As Legend Has It, A Resort Town Born Of Love

POSTMARK: EAGLE HARBOR

April 04, 1993|By KATHERINE DREW DEBOALT

Mary E. Coleman knows that being the town mayor comes with its share of headaches.

For much of her 12 years as mayor of Eagle Harbor, Ms. Coleman's biggest concerns as an elected official have been stray dogs, loose cats and one wayward goat. Who says a political career is all speechmaking and breakfast meetings?

It seems Eagle Harbor's remote location -- perched in the southernmost tip of Prince George's County -- has made it prime dumping ground for unwanted pets and abandoned litters of puppies and kittens. Couple this with the dogs and cats that roam the narrow town streets and a resident goat that occasionally breaks loose of its chain, and 82-year-old Ms. Coleman has practically found herself a full-time second job.

"We've got cats going south," she said. She routinely catches the critters in have-a-heart traps and delivers them to county animal control officials. "But when someone tries to keep a hog in here, that's when we'll get 'em." (It is illegal, she said, to keep a hog in an incorporated town in Maryland.)

Eagle Harbor, with a population of 45 year-round residents, is the second smallest incorporated settlement in the state, Ms. Coleman said. Established as a summer resort for well-to-do blacks when most of the state's beaches were still segregated, Eagle Harbor is laid out on a neat grid along the banks of the Patuxent River.

To reach it, a visitor must travel south and east almost to the Charles County line, leaving behind the suburban sprawl that seeps out from Washington. Passing through towns with names like Horsehead and Aquasco, a traveler makes a final left-hand turn onto Eagle Harbor Road across from an old tin-sided building with a faded sign proclaiming, "Andrew J. Grimes and Sons: General Merchandise, Undertakers, Funeral Directors and Embalming."

Once inside Eagle Harbor, the route becomes Trueman Point Road (named after the Englishman who first landed his ship there), passes through the town and runs right into the slow water of the Patuxent.

William Diggs, a summer resident who, at the age of 79, claims he is "shaking 80 to pieces," has been crabbing and relaxing in Eagle Harbor since he was a young man. A historian who runs the Afro-American Heritage Museum in Pomonkey, Charles County, Mr. Diggs said Eagle Harbor and Cedar Haven, which sits not far down the road, were once neighboring tobacco farms owned by two white brothers.

According to legend, Mr. Diggs said, both farmers were in love with black women who persuaded them to sell parts of their farms along the river.

"They persuaded the men, 'If you love us so well, why don't you take the land and split it up and sell it to our people?' " said Mr. Diggs. He has a copy of an advertisement for Eagle Harbor properties; it was given to his grandfather during the 1920s. "And people went down there and bought pieces of land so that they could catch a few crabs and elevate themselves and their children."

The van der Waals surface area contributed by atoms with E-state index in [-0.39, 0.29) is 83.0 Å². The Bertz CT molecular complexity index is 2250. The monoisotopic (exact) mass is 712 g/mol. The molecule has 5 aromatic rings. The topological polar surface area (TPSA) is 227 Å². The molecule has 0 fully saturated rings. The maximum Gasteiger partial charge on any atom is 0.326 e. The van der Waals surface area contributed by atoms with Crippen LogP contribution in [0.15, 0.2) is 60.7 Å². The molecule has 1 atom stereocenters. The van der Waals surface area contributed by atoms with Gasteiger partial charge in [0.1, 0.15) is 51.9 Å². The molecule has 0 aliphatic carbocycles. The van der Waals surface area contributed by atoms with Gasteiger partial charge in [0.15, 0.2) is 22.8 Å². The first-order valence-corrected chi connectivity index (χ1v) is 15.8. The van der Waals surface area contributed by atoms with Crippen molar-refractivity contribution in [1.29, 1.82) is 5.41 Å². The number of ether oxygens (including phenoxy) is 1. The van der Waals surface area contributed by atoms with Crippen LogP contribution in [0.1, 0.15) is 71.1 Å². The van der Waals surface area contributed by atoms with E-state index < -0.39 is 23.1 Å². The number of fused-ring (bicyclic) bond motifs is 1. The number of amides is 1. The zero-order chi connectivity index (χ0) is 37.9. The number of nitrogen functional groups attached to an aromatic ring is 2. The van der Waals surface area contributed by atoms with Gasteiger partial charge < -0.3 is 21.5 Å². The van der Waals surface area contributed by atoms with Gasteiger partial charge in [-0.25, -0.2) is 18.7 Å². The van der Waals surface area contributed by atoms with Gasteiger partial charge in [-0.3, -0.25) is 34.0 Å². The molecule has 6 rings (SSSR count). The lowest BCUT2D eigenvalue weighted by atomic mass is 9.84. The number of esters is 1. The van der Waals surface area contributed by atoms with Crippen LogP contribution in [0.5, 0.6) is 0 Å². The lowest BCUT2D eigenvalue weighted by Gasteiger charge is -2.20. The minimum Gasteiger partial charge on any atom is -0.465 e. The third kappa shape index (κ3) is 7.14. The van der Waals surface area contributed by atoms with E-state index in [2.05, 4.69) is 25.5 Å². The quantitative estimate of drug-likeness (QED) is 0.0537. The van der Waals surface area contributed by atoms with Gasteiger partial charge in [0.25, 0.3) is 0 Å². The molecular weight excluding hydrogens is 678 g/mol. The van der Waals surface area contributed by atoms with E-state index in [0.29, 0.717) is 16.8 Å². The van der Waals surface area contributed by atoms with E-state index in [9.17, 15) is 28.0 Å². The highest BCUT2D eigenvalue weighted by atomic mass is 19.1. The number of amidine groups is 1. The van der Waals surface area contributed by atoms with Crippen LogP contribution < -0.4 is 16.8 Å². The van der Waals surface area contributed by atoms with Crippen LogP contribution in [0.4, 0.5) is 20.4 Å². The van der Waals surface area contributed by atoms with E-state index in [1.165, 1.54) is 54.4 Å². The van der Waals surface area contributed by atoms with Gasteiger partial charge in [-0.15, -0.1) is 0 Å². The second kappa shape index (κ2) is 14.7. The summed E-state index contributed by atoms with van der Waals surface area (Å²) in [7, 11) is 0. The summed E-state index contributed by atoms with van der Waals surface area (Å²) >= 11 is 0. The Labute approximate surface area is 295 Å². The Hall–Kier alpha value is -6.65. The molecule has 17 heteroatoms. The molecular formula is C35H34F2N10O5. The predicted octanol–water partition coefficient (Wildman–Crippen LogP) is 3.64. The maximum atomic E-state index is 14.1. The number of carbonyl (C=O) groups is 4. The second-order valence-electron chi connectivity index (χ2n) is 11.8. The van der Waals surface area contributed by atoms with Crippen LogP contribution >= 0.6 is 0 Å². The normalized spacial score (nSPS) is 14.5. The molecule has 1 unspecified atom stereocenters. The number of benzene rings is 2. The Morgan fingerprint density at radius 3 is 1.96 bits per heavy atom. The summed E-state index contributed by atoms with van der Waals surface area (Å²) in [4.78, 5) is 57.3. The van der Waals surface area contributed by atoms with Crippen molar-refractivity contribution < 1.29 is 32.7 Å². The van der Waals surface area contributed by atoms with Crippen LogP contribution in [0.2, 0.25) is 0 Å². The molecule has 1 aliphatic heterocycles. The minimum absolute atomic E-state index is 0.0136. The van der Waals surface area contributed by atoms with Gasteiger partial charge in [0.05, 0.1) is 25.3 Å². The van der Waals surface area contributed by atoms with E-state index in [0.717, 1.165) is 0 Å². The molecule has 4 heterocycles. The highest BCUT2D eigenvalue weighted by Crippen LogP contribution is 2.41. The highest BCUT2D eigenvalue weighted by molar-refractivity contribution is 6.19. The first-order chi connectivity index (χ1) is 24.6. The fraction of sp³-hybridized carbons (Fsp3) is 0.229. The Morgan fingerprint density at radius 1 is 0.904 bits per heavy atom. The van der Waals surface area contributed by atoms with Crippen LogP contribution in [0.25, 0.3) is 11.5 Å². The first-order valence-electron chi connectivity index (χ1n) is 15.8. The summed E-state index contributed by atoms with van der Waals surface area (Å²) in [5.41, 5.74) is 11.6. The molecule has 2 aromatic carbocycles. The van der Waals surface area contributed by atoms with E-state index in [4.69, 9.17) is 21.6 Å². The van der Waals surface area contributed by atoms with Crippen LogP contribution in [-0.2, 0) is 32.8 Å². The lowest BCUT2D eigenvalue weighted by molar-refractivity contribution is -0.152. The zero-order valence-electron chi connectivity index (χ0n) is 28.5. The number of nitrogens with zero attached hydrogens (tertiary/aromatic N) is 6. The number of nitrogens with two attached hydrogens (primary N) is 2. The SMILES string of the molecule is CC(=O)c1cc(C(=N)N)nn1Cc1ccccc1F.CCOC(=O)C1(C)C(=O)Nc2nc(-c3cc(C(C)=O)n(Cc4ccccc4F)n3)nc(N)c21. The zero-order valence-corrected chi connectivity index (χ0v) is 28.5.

Residents of Cedar Haven got together and named many of the town's streets after famous black figures, including educator Booker T. Washington and Maryland-born astronomer Benjamin Banneker, Mr. Diggs said. And before their village paved its roads a few years ago, Cedar Haven children routinely came by Eagle Harbor to ride their bikes and skateboards, he said.

Eagle Harbor has both paved roads and street lights, but some of the bungalows and small houses still have no running water; they have outhouses. This hasn't deterred the longtime visitors. Most of the year-round residents started visiting Eagle Harbor during summers long before they ever spent a winter there, and many of them are now retired.

"It was all lawyers and doctors and undertakers in the beginning, but we old folks started moving in and now it's an old-folks' place," said Florence T. Jackson, 82, a town commissioner. She began visiting the town during the 1940s when she lived in Washington. Ms. Jackson and Ms. Coleman, who worked for the federal government together as young women, now live a few houses apart. This enables them to visit easily and share a long-haired white stray dog who eats alternately from each woman's porch.

On a recent afternoon, the two women sat in Ms. Coleman's living room as her gas heater worked vigorously to beat out the early spring chill. Ms. Coleman, her hair piled in braids on her head, peers out the window from her seat in a comfortable lounger as Ms. Jackson alerts her to each passing dog. The mayor appears a woman who truly enjoys her job.

Hints About Eagle Harbor

Winter population: 45

Summer population: 200

Only incorporated Maryland town smaller than Eagle Harbor: Port Tobacco, Charles County.

Established: 1928

Big event: "Town Day," when residents gather during the first weekend of August for a parade, cookout and games.

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